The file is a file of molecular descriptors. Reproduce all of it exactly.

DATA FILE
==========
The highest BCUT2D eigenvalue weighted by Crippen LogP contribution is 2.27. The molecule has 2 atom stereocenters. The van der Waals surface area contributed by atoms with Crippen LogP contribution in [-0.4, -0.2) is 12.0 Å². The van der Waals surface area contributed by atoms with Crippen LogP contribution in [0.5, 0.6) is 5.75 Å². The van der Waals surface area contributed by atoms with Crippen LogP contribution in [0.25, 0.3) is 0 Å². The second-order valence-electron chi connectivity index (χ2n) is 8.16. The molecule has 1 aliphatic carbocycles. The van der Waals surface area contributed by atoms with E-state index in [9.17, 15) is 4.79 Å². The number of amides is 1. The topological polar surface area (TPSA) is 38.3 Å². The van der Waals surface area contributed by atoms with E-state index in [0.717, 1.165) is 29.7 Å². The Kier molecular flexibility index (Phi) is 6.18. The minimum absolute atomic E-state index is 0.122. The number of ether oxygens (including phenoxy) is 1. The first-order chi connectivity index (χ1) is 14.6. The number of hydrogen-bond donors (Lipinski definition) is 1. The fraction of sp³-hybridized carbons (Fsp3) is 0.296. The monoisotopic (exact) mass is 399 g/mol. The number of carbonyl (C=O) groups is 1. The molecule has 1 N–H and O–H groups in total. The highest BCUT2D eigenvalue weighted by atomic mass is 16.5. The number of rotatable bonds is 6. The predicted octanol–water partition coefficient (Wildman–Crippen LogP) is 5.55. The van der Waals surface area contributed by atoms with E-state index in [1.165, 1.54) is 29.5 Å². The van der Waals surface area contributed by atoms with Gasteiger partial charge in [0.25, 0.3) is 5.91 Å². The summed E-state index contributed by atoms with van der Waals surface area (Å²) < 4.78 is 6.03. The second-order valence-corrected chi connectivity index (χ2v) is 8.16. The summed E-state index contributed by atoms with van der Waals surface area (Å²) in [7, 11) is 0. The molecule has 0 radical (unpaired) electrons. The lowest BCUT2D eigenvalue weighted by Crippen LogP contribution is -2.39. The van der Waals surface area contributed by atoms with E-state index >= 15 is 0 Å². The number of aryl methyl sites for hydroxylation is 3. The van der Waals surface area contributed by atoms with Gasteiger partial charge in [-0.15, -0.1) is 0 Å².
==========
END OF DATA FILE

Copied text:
The highest BCUT2D eigenvalue weighted by Crippen LogP contribution is 2.27. The molecule has 2 atom stereocenters. The van der Waals surface area contributed by atoms with Crippen LogP contribution in [-0.4, -0.2) is 12.0 Å². The van der Waals surface area contributed by atoms with Crippen LogP contribution in [0.5, 0.6) is 5.75 Å². The van der Waals surface area contributed by atoms with Crippen LogP contribution in [0.25, 0.3) is 0 Å². The second-order valence-electron chi connectivity index (χ2n) is 8.16. The molecule has 1 aliphatic carbocycles. The van der Waals surface area contributed by atoms with E-state index in [9.17, 15) is 4.79 Å². The number of amides is 1. The topological polar surface area (TPSA) is 38.3 Å². The van der Waals surface area contributed by atoms with E-state index in [0.717, 1.165) is 29.7 Å². The Kier molecular flexibility index (Phi) is 6.18. The minimum absolute atomic E-state index is 0.122. The number of ether oxygens (including phenoxy) is 1. The first-order chi connectivity index (χ1) is 14.6. The number of hydrogen-bond donors (Lipinski definition) is 1. The fraction of sp³-hybridized carbons (Fsp3) is 0.296. The monoisotopic (exact) mass is 399 g/mol. The number of carbonyl (C=O) groups is 1. The molecule has 1 N–H and O–H groups in total. The highest BCUT2D eigenvalue weighted by atomic mass is 16.5. The number of rotatable bonds is 6. The predicted octanol–water partition coefficient (Wildman–Crippen LogP) is 5.55. The van der Waals surface area contributed by atoms with E-state index in [1.165, 1.54) is 29.5 Å². The van der Waals surface area contributed by atoms with Gasteiger partial charge in [0.25, 0.3) is 5.91 Å². The summed E-state index contributed by atoms with van der Waals surface area (Å²) < 4.78 is 6.03. The second-order valence-corrected chi connectivity index (χ2v) is 8.16. The summed E-state index contributed by atoms with van der Waals surface area (Å²) in [7, 11) is 0. The molecule has 0 radical (unpaired) electrons. The lowest BCUT2D eigenvalue weighted by Crippen LogP contribution is -2.39. The van der Waals surface area contributed by atoms with E-state index >= 15 is 0 Å². The number of aryl methyl sites for hydroxylation is 3. The van der Waals surface area contributed by atoms with Gasteiger partial charge in [-0.15, -0.1) is 0 Å².